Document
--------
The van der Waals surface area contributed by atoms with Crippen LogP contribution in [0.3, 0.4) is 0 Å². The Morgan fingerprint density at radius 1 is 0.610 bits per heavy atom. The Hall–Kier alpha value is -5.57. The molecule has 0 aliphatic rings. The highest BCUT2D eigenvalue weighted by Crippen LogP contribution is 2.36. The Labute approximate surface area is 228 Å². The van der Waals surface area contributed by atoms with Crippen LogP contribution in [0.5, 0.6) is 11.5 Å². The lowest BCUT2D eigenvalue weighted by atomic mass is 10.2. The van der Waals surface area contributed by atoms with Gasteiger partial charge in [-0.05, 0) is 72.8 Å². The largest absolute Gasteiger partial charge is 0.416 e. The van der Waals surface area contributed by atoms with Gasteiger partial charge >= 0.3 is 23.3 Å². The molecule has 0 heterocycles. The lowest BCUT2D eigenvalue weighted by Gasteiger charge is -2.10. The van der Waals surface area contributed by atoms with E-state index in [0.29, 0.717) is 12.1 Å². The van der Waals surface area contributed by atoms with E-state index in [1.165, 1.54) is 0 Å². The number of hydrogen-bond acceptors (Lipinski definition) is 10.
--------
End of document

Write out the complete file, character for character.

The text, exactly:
The van der Waals surface area contributed by atoms with Crippen LogP contribution in [0.3, 0.4) is 0 Å². The Morgan fingerprint density at radius 1 is 0.610 bits per heavy atom. The Hall–Kier alpha value is -5.57. The molecule has 0 aliphatic rings. The highest BCUT2D eigenvalue weighted by Crippen LogP contribution is 2.36. The Labute approximate surface area is 228 Å². The van der Waals surface area contributed by atoms with Crippen LogP contribution in [0.5, 0.6) is 11.5 Å². The lowest BCUT2D eigenvalue weighted by atomic mass is 10.2. The van der Waals surface area contributed by atoms with Gasteiger partial charge in [-0.05, 0) is 72.8 Å². The largest absolute Gasteiger partial charge is 0.416 e. The van der Waals surface area contributed by atoms with Gasteiger partial charge >= 0.3 is 23.3 Å². The molecule has 0 heterocycles. The lowest BCUT2D eigenvalue weighted by Gasteiger charge is -2.10. The van der Waals surface area contributed by atoms with E-state index in [0.29, 0.717) is 12.1 Å². The van der Waals surface area contributed by atoms with E-state index in [1.165, 1.54) is 0 Å². The number of hydrogen-bond acceptors (Lipinski definition) is 10.